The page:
A helicopter drops moss on to the moors as part of the project

A helicopter drops moss on to the moors as part of the project

Work on conserving peat moorlands in the Pennines have saved as much carbon dioxide as a 7-million-mile car journey would produce.

A carbon audit by the Moors for the Future Partnership showed work to protect the moors in the Peak District and South Pennines produces only a fraction of the amount of CO2 lost annually in the area from bare peat.

Extensive work over the five-year programme, which includes the use of helicopters to transport materials, created 37 times less than the amount of the greenhouse grass that escapes into the atmosphere each year.

The partnership said once MoorLIFE works in the 2,500ha (6,178 acres) to stabilise damaged peat and re-introduce vegetation are complete the benefits in reduced emissions continue year on year.

Blanket bog is an internationally important wetland habitat, providing a protective layer that covers areas of deep peat, a large store of carbon, but more than 200 years of industrial pollution have left areas of peat exposed and vulnerable to erosion and the threat of wildfires.

The report illustrates the vital role protecting blanket bog plays in the fight against climate change, as active blanket bogs create peat and store carbon rather than releasing it into the atmosphere and water supply.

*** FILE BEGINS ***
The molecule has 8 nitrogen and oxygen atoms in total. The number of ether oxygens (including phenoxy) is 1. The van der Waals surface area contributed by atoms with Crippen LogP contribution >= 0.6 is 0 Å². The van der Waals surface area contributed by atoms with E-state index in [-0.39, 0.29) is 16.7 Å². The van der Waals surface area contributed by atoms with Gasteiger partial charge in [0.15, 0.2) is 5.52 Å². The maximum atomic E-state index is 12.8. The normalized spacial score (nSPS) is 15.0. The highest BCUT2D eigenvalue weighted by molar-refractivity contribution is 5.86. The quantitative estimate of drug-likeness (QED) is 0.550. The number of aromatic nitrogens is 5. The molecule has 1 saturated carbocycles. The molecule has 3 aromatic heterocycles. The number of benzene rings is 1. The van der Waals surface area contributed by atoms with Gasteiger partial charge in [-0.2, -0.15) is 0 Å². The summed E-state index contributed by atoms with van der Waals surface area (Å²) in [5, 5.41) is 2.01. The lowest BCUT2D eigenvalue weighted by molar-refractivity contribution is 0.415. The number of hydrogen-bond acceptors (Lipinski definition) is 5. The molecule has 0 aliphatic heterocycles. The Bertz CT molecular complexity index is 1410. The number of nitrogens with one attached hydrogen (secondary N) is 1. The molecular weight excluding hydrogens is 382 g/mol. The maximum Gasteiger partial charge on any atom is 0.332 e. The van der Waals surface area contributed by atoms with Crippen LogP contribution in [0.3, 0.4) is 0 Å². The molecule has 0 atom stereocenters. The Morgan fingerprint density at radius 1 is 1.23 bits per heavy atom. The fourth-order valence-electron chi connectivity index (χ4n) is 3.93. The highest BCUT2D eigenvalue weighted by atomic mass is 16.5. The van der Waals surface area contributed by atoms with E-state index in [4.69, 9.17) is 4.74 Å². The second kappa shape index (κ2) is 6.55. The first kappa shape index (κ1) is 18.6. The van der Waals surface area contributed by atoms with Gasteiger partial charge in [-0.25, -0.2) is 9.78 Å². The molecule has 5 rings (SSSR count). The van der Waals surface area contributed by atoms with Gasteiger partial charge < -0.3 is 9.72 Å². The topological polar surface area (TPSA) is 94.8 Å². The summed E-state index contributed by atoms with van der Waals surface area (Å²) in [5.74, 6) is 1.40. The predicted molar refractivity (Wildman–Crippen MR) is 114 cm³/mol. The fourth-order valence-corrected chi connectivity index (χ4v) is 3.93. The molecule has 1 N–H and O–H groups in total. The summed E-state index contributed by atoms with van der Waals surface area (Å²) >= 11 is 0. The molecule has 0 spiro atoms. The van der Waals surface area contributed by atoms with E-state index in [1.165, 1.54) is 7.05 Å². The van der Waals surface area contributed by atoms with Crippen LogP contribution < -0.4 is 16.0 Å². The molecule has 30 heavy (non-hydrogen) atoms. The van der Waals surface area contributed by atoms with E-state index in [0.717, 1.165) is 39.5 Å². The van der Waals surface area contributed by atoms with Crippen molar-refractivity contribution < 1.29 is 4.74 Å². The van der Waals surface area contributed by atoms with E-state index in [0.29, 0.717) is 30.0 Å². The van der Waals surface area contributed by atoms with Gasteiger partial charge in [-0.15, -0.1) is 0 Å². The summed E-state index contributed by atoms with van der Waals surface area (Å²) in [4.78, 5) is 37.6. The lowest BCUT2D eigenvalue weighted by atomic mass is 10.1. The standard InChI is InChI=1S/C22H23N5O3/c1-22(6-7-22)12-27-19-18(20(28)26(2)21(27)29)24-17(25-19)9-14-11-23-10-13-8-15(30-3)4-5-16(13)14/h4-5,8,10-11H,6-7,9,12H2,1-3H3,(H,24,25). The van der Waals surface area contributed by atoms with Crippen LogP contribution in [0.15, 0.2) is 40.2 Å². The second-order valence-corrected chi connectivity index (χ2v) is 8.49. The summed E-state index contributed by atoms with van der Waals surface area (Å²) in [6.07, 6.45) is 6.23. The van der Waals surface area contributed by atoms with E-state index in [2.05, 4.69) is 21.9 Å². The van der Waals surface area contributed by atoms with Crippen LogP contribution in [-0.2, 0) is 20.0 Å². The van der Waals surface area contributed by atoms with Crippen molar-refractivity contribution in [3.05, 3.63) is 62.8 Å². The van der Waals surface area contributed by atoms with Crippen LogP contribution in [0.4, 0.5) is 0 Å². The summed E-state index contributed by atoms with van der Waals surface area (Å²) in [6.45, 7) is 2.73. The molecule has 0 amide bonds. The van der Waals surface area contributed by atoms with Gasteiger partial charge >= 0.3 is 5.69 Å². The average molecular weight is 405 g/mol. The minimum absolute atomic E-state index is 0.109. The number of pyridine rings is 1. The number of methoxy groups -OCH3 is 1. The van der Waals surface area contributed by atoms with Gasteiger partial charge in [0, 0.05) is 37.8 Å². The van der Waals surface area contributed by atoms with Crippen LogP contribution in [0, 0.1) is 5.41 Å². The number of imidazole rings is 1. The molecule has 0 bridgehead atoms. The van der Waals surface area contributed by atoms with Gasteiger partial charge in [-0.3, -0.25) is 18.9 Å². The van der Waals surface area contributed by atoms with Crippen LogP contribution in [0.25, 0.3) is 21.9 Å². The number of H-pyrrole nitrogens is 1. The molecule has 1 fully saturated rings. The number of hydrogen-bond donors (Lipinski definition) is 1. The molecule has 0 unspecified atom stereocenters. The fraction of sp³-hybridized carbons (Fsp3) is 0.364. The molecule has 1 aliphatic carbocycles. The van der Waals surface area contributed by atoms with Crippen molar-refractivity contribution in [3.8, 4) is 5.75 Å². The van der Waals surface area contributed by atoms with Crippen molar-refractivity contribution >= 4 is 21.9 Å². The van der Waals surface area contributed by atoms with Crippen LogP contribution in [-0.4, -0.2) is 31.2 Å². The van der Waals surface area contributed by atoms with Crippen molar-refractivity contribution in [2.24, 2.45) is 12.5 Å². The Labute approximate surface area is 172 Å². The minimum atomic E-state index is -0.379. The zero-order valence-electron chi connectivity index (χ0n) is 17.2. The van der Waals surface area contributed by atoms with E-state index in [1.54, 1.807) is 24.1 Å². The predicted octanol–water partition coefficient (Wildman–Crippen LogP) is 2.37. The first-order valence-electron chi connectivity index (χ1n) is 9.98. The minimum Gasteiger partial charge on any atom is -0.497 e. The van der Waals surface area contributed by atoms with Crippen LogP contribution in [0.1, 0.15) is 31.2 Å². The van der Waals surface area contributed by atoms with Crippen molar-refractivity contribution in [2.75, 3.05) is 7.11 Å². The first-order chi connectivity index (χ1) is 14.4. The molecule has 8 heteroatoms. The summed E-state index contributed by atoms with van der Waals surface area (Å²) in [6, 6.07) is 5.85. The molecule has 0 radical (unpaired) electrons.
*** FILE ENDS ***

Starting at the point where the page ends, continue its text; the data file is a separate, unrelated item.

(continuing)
Further calculations reveal that since it was set up by the Peak District National Park Authority in 2003, the conservation efforts of the partnership have stabilised more than 480ha (1,186 acres) of bare and eroding peat, and prevented the loss of carbon equivalent to more than 2,000 tonnes of CO2 per year.

Moors for the Future’s Partnership manager Chris Dean said: “Our pioneering work to produce what we believe is the first carbon audit of moorland conservation has given us the tools to prove the benefit of protecting active blanket bog.

“We estimate that the amount of annual carbon loss prevented by our work is equivalent to the CO2 emissions caused by driving more than 7 million miles in an average car.

“Blanket bogs across the Peak District and South Pennines have been devastated over the years by pollution from the industrial revolution, creating a climate catastrophe for the UK.

“We are proud to be able to prove that our work can turn a climate catastrophe into an important solution to the problems caused by climate change.”

Rachael Maskill, MoorLIFE monitoring officer, who produced the report said: “This carbon audit enables us to calculate the remarkable contribution that these moorlands are making towards meeting international climate change targets.

“Our work is carried out in remote, inaccessible locations and often during the worst winter weather to ensure that we don’t disturb breeding birds, so helicopters play a vital part.

“This carbon audit has shown that the debt of carbon emissions built up during our work is repaid over and over as these iconic landscapes are protected into the future.”

Building on more than 10 years of monitoring and research, including an innovative report on how moorland can help protect communities from flooding, the partnership’s team will repeat the carbon audit on future work carried out by the partnership.

This includes the MoorLIFE 2020 project, the largest ever EU award to a UK nature conservation project, which recently received €16m funding, to protect active blanket bog.

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